Sun, July 21, 2024

Dollar Steadies, but Expects More Losses on Post-election

Dollar bills

The dollar steadied against many currencies in the forex exchange on Friday. Traders expect more losses in the coming days. A contentious US presidential election is curtailing hopes for a large stimulus to support the economy any time soon.

Investors are betting that Democrat Joe Biden will take the presidential seat. However, Republicans will retain control of the Senate. Then it will be difficult for the Democrats to pass the larger fiscal spending they have been pushing for.

Biden maintains a lead over incumbent President Donald Trump, but a few more key states are still counting votes. Meanwhile, Trump is mounting legal challenges to vote counts, creating a high degree of uncertainty.

Certain factors have placed the dollar under consistent selling pressure that is likely to continue. These include a large decline in long-term Treasury yields due to expectations for less fiscal spending. Additionally, a rally in equities and other risk assets. 

Currencies Movements

The dollar traded at 103.61 yen in Asia’s forex on Friday, near an eight-month low.

In order to keep currency moves stable, Japanese Prime Minister Yoshihide Suga has vowed to work closely with overseas authorities. This is because a strong yen is widely viewed as a threat to Japan’s economy.

The dollar traded at $1.1818 against the euro. The dollar fell by 0.87% in the previous session.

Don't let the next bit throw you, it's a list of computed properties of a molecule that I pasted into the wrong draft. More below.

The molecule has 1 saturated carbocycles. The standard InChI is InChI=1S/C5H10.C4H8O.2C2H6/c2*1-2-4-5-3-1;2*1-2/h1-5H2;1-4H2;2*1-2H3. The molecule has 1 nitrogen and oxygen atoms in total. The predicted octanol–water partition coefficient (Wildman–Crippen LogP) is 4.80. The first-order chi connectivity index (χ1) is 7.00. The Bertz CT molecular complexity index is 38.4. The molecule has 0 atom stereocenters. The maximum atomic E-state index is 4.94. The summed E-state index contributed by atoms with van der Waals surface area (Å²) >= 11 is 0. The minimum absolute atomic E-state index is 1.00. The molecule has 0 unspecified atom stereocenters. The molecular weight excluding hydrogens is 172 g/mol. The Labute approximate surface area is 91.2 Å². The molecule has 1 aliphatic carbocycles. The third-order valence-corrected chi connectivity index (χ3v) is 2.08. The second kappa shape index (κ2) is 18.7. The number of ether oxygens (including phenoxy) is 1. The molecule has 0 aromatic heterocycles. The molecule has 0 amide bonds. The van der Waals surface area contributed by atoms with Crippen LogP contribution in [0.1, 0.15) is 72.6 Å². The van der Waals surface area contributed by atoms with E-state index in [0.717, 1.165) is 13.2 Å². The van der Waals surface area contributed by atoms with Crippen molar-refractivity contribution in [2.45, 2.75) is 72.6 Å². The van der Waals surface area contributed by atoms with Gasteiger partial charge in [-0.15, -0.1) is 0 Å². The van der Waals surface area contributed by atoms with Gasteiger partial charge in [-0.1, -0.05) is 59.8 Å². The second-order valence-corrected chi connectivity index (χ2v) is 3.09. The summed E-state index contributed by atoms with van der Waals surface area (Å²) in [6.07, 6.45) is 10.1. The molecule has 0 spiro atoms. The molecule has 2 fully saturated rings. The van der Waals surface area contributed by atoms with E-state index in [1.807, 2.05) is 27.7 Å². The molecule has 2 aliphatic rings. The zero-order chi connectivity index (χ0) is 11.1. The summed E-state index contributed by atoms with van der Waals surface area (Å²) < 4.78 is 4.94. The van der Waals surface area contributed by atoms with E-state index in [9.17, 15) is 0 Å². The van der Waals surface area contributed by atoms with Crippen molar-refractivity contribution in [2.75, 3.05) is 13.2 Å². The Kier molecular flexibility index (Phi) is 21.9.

Holding onto a hefty 1.23% gain from Thursday, the British pound traded at $1.3128.

Close to a two-week low, the dollar index stood at 92.668 against a basket of six major currencies.

The dollar index declined 1.5% for the week, on course for its biggest drop in almost four months.

During the Asian session, voting tallies from several U.S. states continued. Currencies showed little movement, however, because the declaration of the winner could take several more days or even weeks.

Investors are also braced for the release of U.S. non-farm payrolls later on Friday. It is forecast to show a slight slowdown in job creation.

Analysts say growing worries about the U.S. economy leading to declines in the dollar are likely to continue through 2021. 

New COVID-19 cases are rising to record levels in several states and could also curb the country’s economic activity.

The onshore yuan dipped slightly to 6.6366 per dollar. It still remained close to the more than two-year high it reached on Thursday.

Many investors hope that a Biden administration will slightly scale back Trump’s trade war with China as that would benefit the yuan.

Furthermore, the Aussie fell against the greenback in Asian trading. The country’s central bank said it is prepared to expand bond purchases if necessary to support the economy.

The decline in the Australian dollar also dragged the New Zealand dollar lower.


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